Content warning: death, injury, drugs and alcohol
*A pseudonym has been used for protective reasons.
On the 29/06/2020, it’ll be four years since my incredible, talented cousin Mark*, left this world unexpectedly. I will never forget the day just before some of my A-Level exams when my grandmother walked into my room, woke me up and passed me the phone with a shake in her hand and all the colour gone from her face. I didn’t know what to expect when I picked up the phone, but I didn’t expect to be presented with the news that Mark, aged 20 had been involved in a high-speed road traffic accident (RTC). I was upset of course when I was told the news, but I never imagined that it was going to be as serious as it turned out to be. All I knew at this point was that it was serious, but that one person walked out of the car. This filled me with so much hope! How bad can it be if one of Mark’s friends literally used his legs and walked away? I was sure they were just saying it was serious to be extra safe. I was wrong. When the hospital contacted me, less than 2 hours later, I was told he was on E level, critical care. As a soon-to-be nursing student, I knew at that point that Mark’s injuries were severe. I went straight to the hospital, met Mark’s brother (my cousin), and my grandparents, who had looked after Mark as well as my uncle (his dad), for years. What I saw with my naked eyes is something I wouldn’t wish on anyone. I didn’t even recognise my own cousin; whom I saw on a weekly basis. Nobody was asking questions, everyone was just crying, shouting and looking at Mark. I put on a brave face and spoke with the nurses and doctors looking after him, desperately trying to figure out if he would be okay. Unfortunately, after lots of prayer and horrific invasive tests, Mark was found brain dead, due to a car piece impaling his brain stem. His injuries were incompatible with life. I’ve never written about this before because PTSD is real, and every June since the accident, I have the image of Mark in the critical care unit. I question everything that was said and done as if we, as his family could have prevented this.
So why am I telling this story? Well, the accident was caused by driving while under the influence of drugs and alcohol. Mark was a backseat passenger. He was the only one who didn’t come out alive. His other two friends, of course, must live with the trauma of the accident and losing their friend, but in all honesty, Mark should have never died in the first place. I’ve always wanted to advocate against driving under the influence in schools, since he passed, however I know right now I can’t. It’s still very fresh. But every time I hear about another drink driving accident, I want to SCREAM. Every time any of my friends even think about getting in a car after a drink, I want to shake them, show them the graphic photos of Mark and his accident scene and get them to just WAKE UP!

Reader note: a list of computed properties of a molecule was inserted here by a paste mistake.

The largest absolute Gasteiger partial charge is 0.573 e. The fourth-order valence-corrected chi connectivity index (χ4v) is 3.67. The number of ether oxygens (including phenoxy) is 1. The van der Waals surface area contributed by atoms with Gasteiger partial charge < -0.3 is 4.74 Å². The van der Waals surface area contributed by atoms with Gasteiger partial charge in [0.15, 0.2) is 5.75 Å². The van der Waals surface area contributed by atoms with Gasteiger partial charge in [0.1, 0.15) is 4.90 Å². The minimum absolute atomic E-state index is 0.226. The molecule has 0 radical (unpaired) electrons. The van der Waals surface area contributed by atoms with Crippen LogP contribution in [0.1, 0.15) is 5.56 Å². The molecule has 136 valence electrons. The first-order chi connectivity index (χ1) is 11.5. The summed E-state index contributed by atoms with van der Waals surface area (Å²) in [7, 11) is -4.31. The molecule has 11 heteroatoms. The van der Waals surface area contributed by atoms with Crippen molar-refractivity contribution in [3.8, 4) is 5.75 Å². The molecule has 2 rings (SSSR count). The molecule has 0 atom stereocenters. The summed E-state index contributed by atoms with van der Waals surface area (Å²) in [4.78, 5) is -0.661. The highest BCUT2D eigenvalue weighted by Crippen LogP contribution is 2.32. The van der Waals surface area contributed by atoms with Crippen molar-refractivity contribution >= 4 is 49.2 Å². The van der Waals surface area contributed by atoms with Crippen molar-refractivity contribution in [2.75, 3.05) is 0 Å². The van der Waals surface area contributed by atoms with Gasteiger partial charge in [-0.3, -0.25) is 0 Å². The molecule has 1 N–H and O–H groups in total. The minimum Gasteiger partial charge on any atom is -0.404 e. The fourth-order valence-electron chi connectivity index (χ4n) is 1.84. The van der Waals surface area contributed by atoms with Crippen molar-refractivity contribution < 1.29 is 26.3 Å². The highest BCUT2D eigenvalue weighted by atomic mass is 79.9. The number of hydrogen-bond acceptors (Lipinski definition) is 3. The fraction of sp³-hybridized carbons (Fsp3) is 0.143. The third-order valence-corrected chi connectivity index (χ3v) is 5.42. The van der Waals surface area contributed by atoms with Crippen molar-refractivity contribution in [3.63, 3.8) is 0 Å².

I guess as summer is approaching, I just want everyone I know and even people who I don’t know to really think about if it is appropriate to drive. Is there a chance you could drink alcohol at the location you are travelling to? Have you had substances in your body that affect your ability to safely drive? Would you put your best friend, your mum, your dad, your dog in a car with someone who is pissed out of their mind? I don’t think so. It’s a real easy thing to get right. We all know and are told growing up that you shouldn’t set foot in a car if you could be impaired. I mean gosh, I was on prescribed drugs that apparently I could drive on, and nearly crashed because of it!
I’m not saying you can’t enjoy a drink, because I love a good drink with my friends, but please just try and stop and think before you a) drive a car and b) get in a car with someone who has drunk. PLEASE be that ‘sensible one’, who calls their friends out, and gets them a taxi home. I mean, God, take their keys off them if you must. Just don’t let yourself or your loved ones be in a vulnerable situation whereby you might never see them again; because let me tell you, it ripped my family apart, and although every anniversary of Mark’s death is a tiny bit easier, it doesn’t take away the pain.
Please think, don’t be a dick, and don’t drink and drive.
Photo courtesy of Samuele Errico Piccarini